The Newbigging Esker System, Lanarkshire, Southern Scotland: A Model for Composite Tunnel, Subaqueous Fan and Supraglacial Esker Sedimentation

  1. Michael J. Hambrey4,
  2. Poul Christoffersen4,5,
  3. Neil F. Glasser4 and
  4. Bryn Hubbard4
  1. Matthew R. Bennett1,
  2. David Huddart2 and
  3. Geoffrey S. P. Thomas3

Published Online: 24 MAR 2009

DOI: 10.1002/9781444304435.ch12

Glacial Sedimentary Processes and Products

Glacial Sedimentary Processes and Products

How to Cite

Bennett, M. R., Huddart, D. and Thomas, G. S. P. (2007) The Newbigging Esker System, Lanarkshire, Southern Scotland: A Model for Composite Tunnel, Subaqueous Fan and Supraglacial Esker Sedimentation, in Glacial Sedimentary Processes and Products (eds M. J. Hambrey, P. Christoffersen, N. F. Glasser and B. Hubbard), Blackwell Publishing Ltd., Oxford, UK. doi: 10.1002/9781444304435.ch12

Editor Information

  1. 4

    Centre for Glaciology, Institute of Geography & Earth Sciences, Aberystwyth University, Wales, Ceredigion SY23 3DB, UK

  2. 5

    Scott Polar Research Institute, University of Cambridge, Lensfield Road, Cambridge, CB2 1ER, UK

Author Information

  1. 1

    School of Conservation Science, University of Bournemouth, Talbot Campus, Fern Barrow, Poole, BH12 5BB, UK

  2. 2

    School of Education, Community and Social Science, Liverpool John Moores University, I.M. Marsh Campus, Barkhill Road, Liverpool L17 6BD, UK

  3. 3

    Department of Geography, University of Liverpool, Liverpool L69 3BX, UK

Publication History

  1. Published Online: 24 MAR 2009
  2. Published Print: 14 DEC 2007

Book Series:

  1. Special Publication Number 39 of the International Association of Sedimentologists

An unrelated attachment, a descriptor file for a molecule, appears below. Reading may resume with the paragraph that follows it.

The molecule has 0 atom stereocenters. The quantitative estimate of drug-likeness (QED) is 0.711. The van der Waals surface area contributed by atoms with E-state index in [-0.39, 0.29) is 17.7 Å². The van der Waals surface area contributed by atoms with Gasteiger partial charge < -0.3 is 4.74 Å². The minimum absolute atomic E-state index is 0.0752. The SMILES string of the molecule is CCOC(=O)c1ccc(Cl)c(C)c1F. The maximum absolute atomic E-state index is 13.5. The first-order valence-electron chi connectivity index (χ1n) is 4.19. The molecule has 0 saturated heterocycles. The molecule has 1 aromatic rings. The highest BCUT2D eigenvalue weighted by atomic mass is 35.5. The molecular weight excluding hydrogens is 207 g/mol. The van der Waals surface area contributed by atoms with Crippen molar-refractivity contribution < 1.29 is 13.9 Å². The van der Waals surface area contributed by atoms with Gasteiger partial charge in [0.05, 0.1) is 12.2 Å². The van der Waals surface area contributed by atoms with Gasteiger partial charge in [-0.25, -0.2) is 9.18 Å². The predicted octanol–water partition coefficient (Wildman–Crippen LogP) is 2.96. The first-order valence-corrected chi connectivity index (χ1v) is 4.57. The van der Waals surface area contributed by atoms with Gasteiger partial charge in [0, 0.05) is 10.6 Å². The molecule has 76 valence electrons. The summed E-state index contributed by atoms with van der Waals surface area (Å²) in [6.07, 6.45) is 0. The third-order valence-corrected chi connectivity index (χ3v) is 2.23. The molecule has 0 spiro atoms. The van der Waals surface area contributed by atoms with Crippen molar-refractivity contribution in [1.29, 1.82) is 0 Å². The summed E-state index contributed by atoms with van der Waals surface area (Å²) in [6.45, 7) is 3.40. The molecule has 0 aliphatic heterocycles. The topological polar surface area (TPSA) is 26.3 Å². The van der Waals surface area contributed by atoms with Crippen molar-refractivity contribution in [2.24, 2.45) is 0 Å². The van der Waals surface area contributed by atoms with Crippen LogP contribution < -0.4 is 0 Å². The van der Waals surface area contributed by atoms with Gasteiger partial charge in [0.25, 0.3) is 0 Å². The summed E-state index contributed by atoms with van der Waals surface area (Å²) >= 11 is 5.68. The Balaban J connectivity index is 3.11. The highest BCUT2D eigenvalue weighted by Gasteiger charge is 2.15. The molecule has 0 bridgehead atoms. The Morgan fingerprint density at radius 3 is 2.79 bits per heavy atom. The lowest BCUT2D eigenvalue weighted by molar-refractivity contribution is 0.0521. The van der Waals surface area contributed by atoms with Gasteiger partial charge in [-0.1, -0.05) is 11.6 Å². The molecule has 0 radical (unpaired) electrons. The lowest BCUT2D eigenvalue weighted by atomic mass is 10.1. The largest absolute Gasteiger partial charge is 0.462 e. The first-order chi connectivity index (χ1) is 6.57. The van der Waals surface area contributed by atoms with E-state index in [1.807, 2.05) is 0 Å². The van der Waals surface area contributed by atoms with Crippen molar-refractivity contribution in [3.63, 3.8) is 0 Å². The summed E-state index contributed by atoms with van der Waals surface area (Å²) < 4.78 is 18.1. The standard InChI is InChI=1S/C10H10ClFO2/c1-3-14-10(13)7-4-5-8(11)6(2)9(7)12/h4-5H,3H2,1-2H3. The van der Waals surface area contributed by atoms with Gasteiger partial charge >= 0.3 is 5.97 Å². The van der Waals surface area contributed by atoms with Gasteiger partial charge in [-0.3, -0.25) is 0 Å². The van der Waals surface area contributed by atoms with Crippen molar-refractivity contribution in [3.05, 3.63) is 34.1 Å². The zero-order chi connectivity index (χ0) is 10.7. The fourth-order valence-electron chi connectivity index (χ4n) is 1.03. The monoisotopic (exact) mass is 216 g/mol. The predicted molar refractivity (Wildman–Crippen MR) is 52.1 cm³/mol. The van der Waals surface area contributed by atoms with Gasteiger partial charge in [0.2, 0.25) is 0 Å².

Book Series Editors:

  1. Isabel Montanez

Series Editor Information

  1. University of California, Davis, USA

ISBN Information

Print ISBN: 9781405183000

Online ISBN: 9781444304435

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Keywords:

  • Newbigging esker system, Lanarkshire, Southern Scotland;
  • Newbigging esker system - ordered variation in stratigraphy and sedimentology within three morphological and spatially distinct landform assemblages;
  • geomorphology and landform assemblages;
  • assemblage b - esker ridges;
  • provenance and ice direction;
  • extensive quarrying through Newbigging ridge system permitting sedimentology;
  • sedimentary assemblages;
  • three models explaining sedimentary sequences exposed in quarry c;
  • schematic model of stages in development of Newbigging esker system showing styles of deposition;
  • palaeogeographical reconstruction

Summary

The Newbigging esker system shows an ordered variation in stratigraphy and sedimentology within three morphological and spatially distinct landform assemblages: a single linear ridge, interrupted and terminated by shallow fans along its length; a series of multiple sub-parallel ridges and shallow fans, and a complex multi-ridge structure. The sedimentology of the system indicates a composite origin and the sedimentary architecture is consistent with the progressive infilling of a large lake basin by successive shifts in the sediment input as the ice margin retreated during the Late Devensian glacial stage. Quarry A consists of stacked overlapping, sand-dominated, wedges formed during a single episode of fan sedimentation as a result of flow expansion at the exit of a tunnel into the lake during a short ice-front still-stand. Quarry B consists of a boulder-rich tunnel-fill deposited in a single episode at the cessation of a high-magnitude discharge event. Quarry C, in contrast, was deposited in multiple episodes and consists of an upwards depositional transition from coarse tunnel deposition, into a subaqueous fan fronting the tunnel portal, and then into a supraglacial outwash sandur deposited in an ice-walled trough created by tunnel unroofing. This case study adds to the depositional models available with which to interpret complex esker and kame assemblages, both in the Scottish Highlands and elsewhere in the world. It also illustrates the need for caution when interpreting such assemblages due to their potential for polygenesis.